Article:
There was a long discussion on the National Teams Selection Process and other High Performance Issues. There was some discussion on why our current men's team is so weak, while our cadets so strong; I pointed out that our men's team was mostly developed before the rise of full-time clubs and training centers in the U.S., and the much higher level and depth of our cadets – and therefore the next generation of teams on both the men's and women's side – would be much higher. I urged USATT to focus on recruiting and training people to set up and run such training centers and junior programs.

Regarding the selection process, I argued for going to more trials, and less selection. In the current structure set up earlier this year, with ten players on each youth team (junior, cadet, mini-cadet, boys and girls for each), only four make the team via trials, the rest are selected. I'd like to see eight by trials, with two selected. (Selections are a "safety net" as you don't want, say, the #1 player in the age group, with a top ten in the world ranking, not on the team because he's sick or injured, or has one bad day.) I'm leery of subjective selections where players deemed "high potential" are selected over stronger players as this often leads to great controversy and the selections just don't seem fair to me – and coaches are often wrong in how they judge "potential." If a player has high potential but isn't yet strong enough for the team, invite them to USATT camps for training, but don't put them on the team over a stronger player.

However, we still need to find a way to get more of them to postpone college for a few years to focus on training as we lose most of them at age 18, right when they are approaching their peak years. I hate the idea of telling someone not to go to college, but why not take a few years off to train first? That's what I did; I took two years off before college.

There was discussion and planning for the next board meeting and USATT Assembly, both at the U.S. Open in December. (Board meeting will likely be on the Sunday before the Open starts.) There was also discussion of the upcoming USATT elections. Five of the nine board members are going to be off, so it'll be a lot of new people. There should be news on the election soon for those interested in running. We also discussed National Collegiate Table Tennis Association issues and the new ITTF coaching rule.

Then came the main topic for the day – Strategic Planning. Alas, we only had about 90 minutes for this, and so I didn't think we were able to really get into this. One interesting thing is the moderator, Henry, had us each anonymously answer three questions, and asked to score them from 1 to 6, with one being we strongly disagree, and six we strongly agree. Here are the three questions (as near as I can remember), and the scoring results.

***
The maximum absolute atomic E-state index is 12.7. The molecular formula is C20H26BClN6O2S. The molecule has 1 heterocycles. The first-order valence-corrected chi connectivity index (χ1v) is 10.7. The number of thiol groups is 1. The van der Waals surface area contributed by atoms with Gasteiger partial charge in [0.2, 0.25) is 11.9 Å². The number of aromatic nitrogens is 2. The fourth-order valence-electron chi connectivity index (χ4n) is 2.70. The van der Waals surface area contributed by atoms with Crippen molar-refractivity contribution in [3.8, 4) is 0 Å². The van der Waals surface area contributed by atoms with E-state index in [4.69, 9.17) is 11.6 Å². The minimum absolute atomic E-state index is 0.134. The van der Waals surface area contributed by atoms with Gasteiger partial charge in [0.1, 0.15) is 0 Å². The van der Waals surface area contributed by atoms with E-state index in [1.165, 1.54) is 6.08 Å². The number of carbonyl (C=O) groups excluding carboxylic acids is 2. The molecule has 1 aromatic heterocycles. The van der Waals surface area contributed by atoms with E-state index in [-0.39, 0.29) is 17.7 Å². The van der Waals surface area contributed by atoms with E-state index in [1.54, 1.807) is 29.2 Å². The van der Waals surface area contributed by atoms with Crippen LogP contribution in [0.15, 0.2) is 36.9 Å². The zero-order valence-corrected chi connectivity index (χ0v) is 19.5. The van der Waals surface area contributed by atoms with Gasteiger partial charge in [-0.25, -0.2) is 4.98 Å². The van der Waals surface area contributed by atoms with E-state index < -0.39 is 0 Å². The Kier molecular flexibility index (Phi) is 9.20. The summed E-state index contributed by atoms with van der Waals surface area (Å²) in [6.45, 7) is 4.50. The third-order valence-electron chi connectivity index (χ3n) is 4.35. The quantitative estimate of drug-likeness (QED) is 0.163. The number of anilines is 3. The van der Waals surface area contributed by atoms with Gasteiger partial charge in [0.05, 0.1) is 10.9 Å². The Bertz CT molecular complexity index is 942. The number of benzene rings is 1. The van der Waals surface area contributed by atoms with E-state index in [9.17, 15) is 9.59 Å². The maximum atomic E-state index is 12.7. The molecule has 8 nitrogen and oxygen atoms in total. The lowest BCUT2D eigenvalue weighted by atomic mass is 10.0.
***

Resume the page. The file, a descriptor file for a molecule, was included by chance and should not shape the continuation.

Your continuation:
1. Do we have a clear idea of what the board's vision is? Scoring: One 5, three 3's, four 2's, and one 1.  
  2. Does USATT operate at full potential? Two 4's, four 3's, two 2's, and one 1.
  3. Do we devote enough time to discussing USATT strategy. Six 4's, one 2, and two 1's.

There was some discussion of vision, which we need more of. Some do not have the same understanding of vision that I have. For example, one person thought I had a vision of training centers all over the country, and another that I had a vision of regional leagues all over the country. My vision is of a greatly improving the level of play for our national teams and a huge increase in USATT membership. Training centers and leagues are a means to those ends. I believe USATT has the resources to recruit and train coaches and directors to set up full-time clubs. For leagues, we need a full-time USATT League Director, and we currently do not have the money to hire one – so that has to be on the back burner for now.

I really wish we could spend more time discussing our specific visions for the future of our sport, specific goals to reach those visions, plans to reach those goals, and how to implement those plans.

Attitude is the Make or Break of Sports
Here's the new coaching article from Matt Hetherington.

Why You Should Attack the Middle
Here’s the new coaching article by Tom Lodziak.

Resistance Training with Kanak Jha
Here's the video (22 sec) where Kanak is hooked up to a strap that pulls him backward, forcing him to work to move to the table. (You can't see the strap until after halfway through.) The strap makes it harder to move in, thereby developing the muscles needed to do so, thereby increasing his speed in moving in and making it more active and dynamic.

Li Xiaoxia and Zhang Jike - The Grip
Here’s the video (1:13) in Chinese with English subtitles.

Table Tennis in Another Dimension
Here’s the new article from Coach Jon.

Ask a Pro Anything: Meet Wong Chun Ting
Here's the article and video (5:41). Wong, from Hong Kong, finished third at the recent World Men's Cup.

Lily Zhang reflects on meeting President Barack Obama at the White House
Here's the article.

Nittaku ITTF Monthly Pongcast - September 2016
Here’s the video (12:01).

Fan Zhendong Multiball Training with Wu Jingping
Here’s the new video (3:55).

Can You Solve It? The Ping Pong Puzzle
Here's the puzzle. You have until 5PM Eastern Time to solve it, and then they post the answer.

Ball Spins Inside Roll of Tape
Here's the video (13 sec) where Allen Wang smacks the ball into the roll of tape, and the ball spins like crazy inside!

Teddy Bear Pong
Here's the video (59 sec) from NBC Sports of a dog dressed as a teddy bear playing table tennis!

Non-Table Tennis – Capclave Science Fiction Convention
On Friday and Saturday I was at the Capclave Science Fiction Convention in Gaithersburg, MD – coincidentally only five minutes from MDTTC. I was on three panels, two author signings, a reading, and a finalist in their annual "Small Press Award for Short Fiction." The three panels were on humor in science fiction; politics in science fiction; and on writing workshops. I had a lot of fun with the author signings - didn't sell enough books, alas - and didn't win the Small Press Award, also alas. On the other hand, things are looking up right now, as noted in the segment at the top!